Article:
But that pain is negligible compared to what I can sometimes feel when the prince of my heart, my own husband, fails me in some way. I came to faith in my freshman year while attending a conservative Christian college. It would be inaccurate and uncharitable to say that the focus of those early years of spiritual education was entirely on preparing for marriage and motherhood, but it was certainly a leading theme. I was rightly warned of the dangers of subscribing to the worldly system of love and romance made popular by the Disney Princess Industrial Complex. And yet the system my college and church leaders held up as its Biblical replacement held dangers of its own. While the word “calling” was always employed, the implication was that marriage was a call to be prescriptively pursued above all others. Marriage and parenthood, alongside and under the loving leadership of the right man, were the keys to living happily ever after in God’s kingdom. While Disney princes are infamously nondescript (so as to be more easily molded into young girls’ individual ideals), the list of requirements for what a Christian man must be to deliver on this purportedly Scriptural ideal family vision, and what a woman must do to be worthy of pursuit by such a man, was specific and lengthy. To a young Christian woman wanting to leave behind the hurts of her own upbringing, the vision was blindingly beautiful. When I finally walked down the aisle at age 27, I was walking towards a man who was more than my best friend and love. He was my prince and my earthly salvation.
The ways in which my dear husband has or has not lived up to those unrealistic expectations over our now fifteen years of marriage isn’t material to the point I’m trying to make; my unreasonable disappointment and disillusionment is. It’s not wrong, of course, to want my husband to grow in his love for God and for me and for our children. It’s not wrong to be effusive in my praise when he loves me well, or even gently admonishing when he occasionally, inevitably, falls short. But it is most certainly wrong for me to look to my husband to be my earthly savior, to be the mediator of my joy or the center of my security. David’s warning in Psalm 146 is unqualified. Salvation is not found in any son of man, but only in THE Son of Man.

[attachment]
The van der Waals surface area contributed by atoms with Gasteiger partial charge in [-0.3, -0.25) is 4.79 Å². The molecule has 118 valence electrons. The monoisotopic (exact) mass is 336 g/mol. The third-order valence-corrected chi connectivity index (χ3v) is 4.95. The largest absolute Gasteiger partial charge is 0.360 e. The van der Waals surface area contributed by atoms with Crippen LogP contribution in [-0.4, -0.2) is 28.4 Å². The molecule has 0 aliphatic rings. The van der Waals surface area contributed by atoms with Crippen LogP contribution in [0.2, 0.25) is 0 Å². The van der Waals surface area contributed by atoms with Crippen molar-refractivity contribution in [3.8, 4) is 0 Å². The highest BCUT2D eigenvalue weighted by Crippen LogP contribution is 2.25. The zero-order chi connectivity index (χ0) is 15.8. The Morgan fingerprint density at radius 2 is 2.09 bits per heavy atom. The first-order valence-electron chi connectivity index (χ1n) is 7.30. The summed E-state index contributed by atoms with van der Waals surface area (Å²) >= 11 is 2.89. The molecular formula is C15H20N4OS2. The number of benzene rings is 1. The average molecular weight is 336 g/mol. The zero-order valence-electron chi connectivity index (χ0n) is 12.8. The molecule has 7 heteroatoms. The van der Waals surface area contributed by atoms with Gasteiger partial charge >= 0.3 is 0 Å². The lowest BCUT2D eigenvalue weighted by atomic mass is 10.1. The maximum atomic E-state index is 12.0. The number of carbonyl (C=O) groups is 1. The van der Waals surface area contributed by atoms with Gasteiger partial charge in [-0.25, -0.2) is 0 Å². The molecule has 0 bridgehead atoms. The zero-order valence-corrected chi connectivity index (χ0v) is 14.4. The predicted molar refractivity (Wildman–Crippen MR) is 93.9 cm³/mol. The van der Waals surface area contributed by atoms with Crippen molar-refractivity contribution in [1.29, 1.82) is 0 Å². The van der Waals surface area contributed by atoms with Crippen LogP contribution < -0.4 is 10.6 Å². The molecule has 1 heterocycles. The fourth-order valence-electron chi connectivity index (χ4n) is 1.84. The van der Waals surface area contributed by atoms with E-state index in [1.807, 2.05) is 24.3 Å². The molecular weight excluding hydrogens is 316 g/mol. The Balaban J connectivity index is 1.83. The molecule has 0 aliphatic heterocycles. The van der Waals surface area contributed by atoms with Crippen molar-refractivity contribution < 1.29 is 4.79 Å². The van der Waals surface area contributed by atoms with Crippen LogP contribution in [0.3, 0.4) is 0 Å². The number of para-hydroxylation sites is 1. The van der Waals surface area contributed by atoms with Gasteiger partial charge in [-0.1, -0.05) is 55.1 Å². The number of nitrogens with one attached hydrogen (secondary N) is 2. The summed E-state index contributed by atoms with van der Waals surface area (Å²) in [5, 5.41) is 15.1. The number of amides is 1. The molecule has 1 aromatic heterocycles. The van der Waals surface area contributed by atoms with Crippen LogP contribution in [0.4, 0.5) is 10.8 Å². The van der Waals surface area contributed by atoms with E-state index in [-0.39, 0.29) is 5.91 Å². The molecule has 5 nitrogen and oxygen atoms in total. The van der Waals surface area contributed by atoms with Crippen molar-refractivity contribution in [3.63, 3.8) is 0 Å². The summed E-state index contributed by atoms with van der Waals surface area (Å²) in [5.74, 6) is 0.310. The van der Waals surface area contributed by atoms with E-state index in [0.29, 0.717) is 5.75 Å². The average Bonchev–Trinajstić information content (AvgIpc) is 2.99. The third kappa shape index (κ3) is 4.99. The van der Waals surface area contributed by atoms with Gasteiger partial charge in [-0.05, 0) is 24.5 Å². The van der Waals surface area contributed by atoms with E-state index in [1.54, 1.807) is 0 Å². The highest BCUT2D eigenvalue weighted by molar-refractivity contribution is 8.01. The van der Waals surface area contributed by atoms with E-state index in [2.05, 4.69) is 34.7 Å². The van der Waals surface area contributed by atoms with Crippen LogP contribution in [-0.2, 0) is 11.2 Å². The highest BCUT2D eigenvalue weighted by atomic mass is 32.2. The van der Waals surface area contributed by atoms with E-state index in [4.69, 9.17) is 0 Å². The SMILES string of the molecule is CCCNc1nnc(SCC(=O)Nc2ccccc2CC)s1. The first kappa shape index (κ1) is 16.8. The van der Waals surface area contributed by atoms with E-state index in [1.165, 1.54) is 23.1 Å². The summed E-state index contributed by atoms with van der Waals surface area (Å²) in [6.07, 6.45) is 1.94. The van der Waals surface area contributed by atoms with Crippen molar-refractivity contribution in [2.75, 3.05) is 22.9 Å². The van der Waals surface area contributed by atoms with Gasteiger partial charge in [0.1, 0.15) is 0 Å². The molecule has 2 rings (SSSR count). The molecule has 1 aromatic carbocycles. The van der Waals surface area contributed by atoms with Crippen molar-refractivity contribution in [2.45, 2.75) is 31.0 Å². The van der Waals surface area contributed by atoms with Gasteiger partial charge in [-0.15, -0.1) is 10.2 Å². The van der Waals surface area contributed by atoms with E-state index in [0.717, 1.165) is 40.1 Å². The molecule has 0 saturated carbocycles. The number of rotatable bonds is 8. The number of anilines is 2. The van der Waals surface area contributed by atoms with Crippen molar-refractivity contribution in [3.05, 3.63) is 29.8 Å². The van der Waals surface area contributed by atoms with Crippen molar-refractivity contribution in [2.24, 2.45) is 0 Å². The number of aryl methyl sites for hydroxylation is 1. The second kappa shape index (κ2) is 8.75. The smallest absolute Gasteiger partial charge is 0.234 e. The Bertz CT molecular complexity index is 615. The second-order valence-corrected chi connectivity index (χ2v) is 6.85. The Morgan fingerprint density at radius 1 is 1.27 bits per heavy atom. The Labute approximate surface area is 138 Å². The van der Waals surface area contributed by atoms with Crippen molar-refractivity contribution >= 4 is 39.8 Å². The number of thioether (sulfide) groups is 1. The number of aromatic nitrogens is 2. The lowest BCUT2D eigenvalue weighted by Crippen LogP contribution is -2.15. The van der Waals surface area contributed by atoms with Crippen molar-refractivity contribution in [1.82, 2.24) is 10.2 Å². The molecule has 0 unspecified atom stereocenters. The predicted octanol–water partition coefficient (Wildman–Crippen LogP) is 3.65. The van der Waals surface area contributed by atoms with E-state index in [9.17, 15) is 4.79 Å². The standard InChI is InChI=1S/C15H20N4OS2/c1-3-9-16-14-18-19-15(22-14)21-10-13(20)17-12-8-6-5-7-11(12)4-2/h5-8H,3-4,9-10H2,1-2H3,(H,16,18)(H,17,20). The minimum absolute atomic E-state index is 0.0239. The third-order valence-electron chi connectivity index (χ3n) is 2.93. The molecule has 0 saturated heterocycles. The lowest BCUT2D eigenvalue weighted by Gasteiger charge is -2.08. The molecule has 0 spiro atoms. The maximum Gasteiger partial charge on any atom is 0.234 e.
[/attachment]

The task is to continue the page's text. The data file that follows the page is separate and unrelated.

David’s warning anchors my heart from sinking too low when my earthly princes fail me and also from rising too high when they exceed my hopes and expectations. Equally important, it reminds me that the antidote to the pain of a heart hurt from broken trust is not deflecting that trust and security back onto myself, like the world encourages women to do. Cute kid lyrics aside, my hope is not in becoming a princess who saves herself; it’s in belonging to the LORD, God of Abraham, Isaac and Jacob, through faith in Jesus, the true Son of Man who can and has saved me.
Princes of popular culture will rise and fall. Spiritual princes in our churches and homes may do the same. But the One whose birth we are preparing to celebrate – the Prince of Peace – will never fail us. He is the one in whom we can trust.
By Rachael Starke